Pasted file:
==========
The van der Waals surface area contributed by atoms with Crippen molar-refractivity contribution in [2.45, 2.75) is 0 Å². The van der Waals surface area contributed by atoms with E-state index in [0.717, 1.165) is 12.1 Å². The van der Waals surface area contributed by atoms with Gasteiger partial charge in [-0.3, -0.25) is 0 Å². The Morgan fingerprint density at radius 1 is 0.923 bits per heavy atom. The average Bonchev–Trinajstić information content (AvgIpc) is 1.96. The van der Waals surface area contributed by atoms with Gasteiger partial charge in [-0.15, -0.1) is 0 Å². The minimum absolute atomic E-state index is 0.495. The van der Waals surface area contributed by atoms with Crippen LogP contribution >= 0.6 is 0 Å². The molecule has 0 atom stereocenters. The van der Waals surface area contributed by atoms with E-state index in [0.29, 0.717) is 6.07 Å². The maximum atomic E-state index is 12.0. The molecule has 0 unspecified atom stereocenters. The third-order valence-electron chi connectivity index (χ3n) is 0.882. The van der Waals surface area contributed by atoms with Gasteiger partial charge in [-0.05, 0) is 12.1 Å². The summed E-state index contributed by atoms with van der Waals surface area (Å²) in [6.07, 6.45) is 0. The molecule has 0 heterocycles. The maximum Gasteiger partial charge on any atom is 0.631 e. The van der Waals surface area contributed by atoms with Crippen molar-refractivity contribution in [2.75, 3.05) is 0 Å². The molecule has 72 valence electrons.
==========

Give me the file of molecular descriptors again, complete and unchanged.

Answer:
The van der Waals surface area contributed by atoms with Crippen molar-refractivity contribution in [2.45, 2.75) is 0 Å². The van der Waals surface area contributed by atoms with E-state index in [0.717, 1.165) is 12.1 Å². The van der Waals surface area contributed by atoms with Gasteiger partial charge in [-0.3, -0.25) is 0 Å². The Morgan fingerprint density at radius 1 is 0.923 bits per heavy atom. The average Bonchev–Trinajstić information content (AvgIpc) is 1.96. The van der Waals surface area contributed by atoms with Gasteiger partial charge in [-0.15, -0.1) is 0 Å². The minimum absolute atomic E-state index is 0.495. The van der Waals surface area contributed by atoms with Crippen LogP contribution >= 0.6 is 0 Å². The molecule has 0 atom stereocenters. The van der Waals surface area contributed by atoms with E-state index in [0.29, 0.717) is 6.07 Å². The maximum atomic E-state index is 12.0. The molecule has 0 unspecified atom stereocenters. The third-order valence-electron chi connectivity index (χ3n) is 0.882. The van der Waals surface area contributed by atoms with Gasteiger partial charge in [-0.05, 0) is 12.1 Å². The summed E-state index contributed by atoms with van der Waals surface area (Å²) in [6.07, 6.45) is 0. The molecule has 0 heterocycles. The maximum Gasteiger partial charge on any atom is 0.631 e. The van der Waals surface area contributed by atoms with Crippen molar-refractivity contribution in [2.75, 3.05) is 0 Å². The molecule has 72 valence electrons.